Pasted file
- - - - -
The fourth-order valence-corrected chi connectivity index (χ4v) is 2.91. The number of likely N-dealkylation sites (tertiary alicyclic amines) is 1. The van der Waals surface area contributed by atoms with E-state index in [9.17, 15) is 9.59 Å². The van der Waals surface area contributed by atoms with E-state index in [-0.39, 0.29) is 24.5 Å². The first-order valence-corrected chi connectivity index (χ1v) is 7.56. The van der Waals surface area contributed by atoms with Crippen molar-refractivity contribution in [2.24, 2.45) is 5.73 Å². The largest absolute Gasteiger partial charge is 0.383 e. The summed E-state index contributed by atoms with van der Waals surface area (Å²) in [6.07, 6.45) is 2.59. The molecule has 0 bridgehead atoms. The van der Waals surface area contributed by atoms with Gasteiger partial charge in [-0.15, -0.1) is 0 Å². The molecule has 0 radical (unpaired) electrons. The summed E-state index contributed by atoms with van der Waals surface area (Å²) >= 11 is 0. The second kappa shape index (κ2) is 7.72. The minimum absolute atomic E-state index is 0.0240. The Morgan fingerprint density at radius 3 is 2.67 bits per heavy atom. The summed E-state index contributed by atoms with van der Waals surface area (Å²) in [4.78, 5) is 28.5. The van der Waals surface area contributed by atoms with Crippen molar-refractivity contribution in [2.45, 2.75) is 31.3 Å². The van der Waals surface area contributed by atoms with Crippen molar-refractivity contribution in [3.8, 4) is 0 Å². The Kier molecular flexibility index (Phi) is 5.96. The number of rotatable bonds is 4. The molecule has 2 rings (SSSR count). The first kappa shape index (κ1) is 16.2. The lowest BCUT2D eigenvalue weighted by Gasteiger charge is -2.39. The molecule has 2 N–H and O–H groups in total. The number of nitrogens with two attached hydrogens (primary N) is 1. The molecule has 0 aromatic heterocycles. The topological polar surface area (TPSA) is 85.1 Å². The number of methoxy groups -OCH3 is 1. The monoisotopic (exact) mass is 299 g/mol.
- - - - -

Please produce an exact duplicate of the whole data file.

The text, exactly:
The fourth-order valence-corrected chi connectivity index (χ4v) is 2.91. The number of likely N-dealkylation sites (tertiary alicyclic amines) is 1. The van der Waals surface area contributed by atoms with E-state index in [9.17, 15) is 9.59 Å². The van der Waals surface area contributed by atoms with E-state index in [-0.39, 0.29) is 24.5 Å². The first-order valence-corrected chi connectivity index (χ1v) is 7.56. The van der Waals surface area contributed by atoms with Crippen molar-refractivity contribution in [2.24, 2.45) is 5.73 Å². The largest absolute Gasteiger partial charge is 0.383 e. The summed E-state index contributed by atoms with van der Waals surface area (Å²) in [6.07, 6.45) is 2.59. The molecule has 0 bridgehead atoms. The van der Waals surface area contributed by atoms with Gasteiger partial charge in [-0.15, -0.1) is 0 Å². The molecule has 0 radical (unpaired) electrons. The summed E-state index contributed by atoms with van der Waals surface area (Å²) >= 11 is 0. The second kappa shape index (κ2) is 7.72. The minimum absolute atomic E-state index is 0.0240. The Morgan fingerprint density at radius 3 is 2.67 bits per heavy atom. The summed E-state index contributed by atoms with van der Waals surface area (Å²) in [4.78, 5) is 28.5. The van der Waals surface area contributed by atoms with Crippen molar-refractivity contribution in [2.45, 2.75) is 31.3 Å². The van der Waals surface area contributed by atoms with Crippen molar-refractivity contribution in [3.8, 4) is 0 Å². The Kier molecular flexibility index (Phi) is 5.96. The number of rotatable bonds is 4. The molecule has 2 rings (SSSR count). The first kappa shape index (κ1) is 16.2. The lowest BCUT2D eigenvalue weighted by Gasteiger charge is -2.39. The molecule has 2 N–H and O–H groups in total. The number of nitrogens with two attached hydrogens (primary N) is 1. The molecule has 0 aromatic heterocycles. The topological polar surface area (TPSA) is 85.1 Å². The number of methoxy groups -OCH3 is 1. The monoisotopic (exact) mass is 299 g/mol.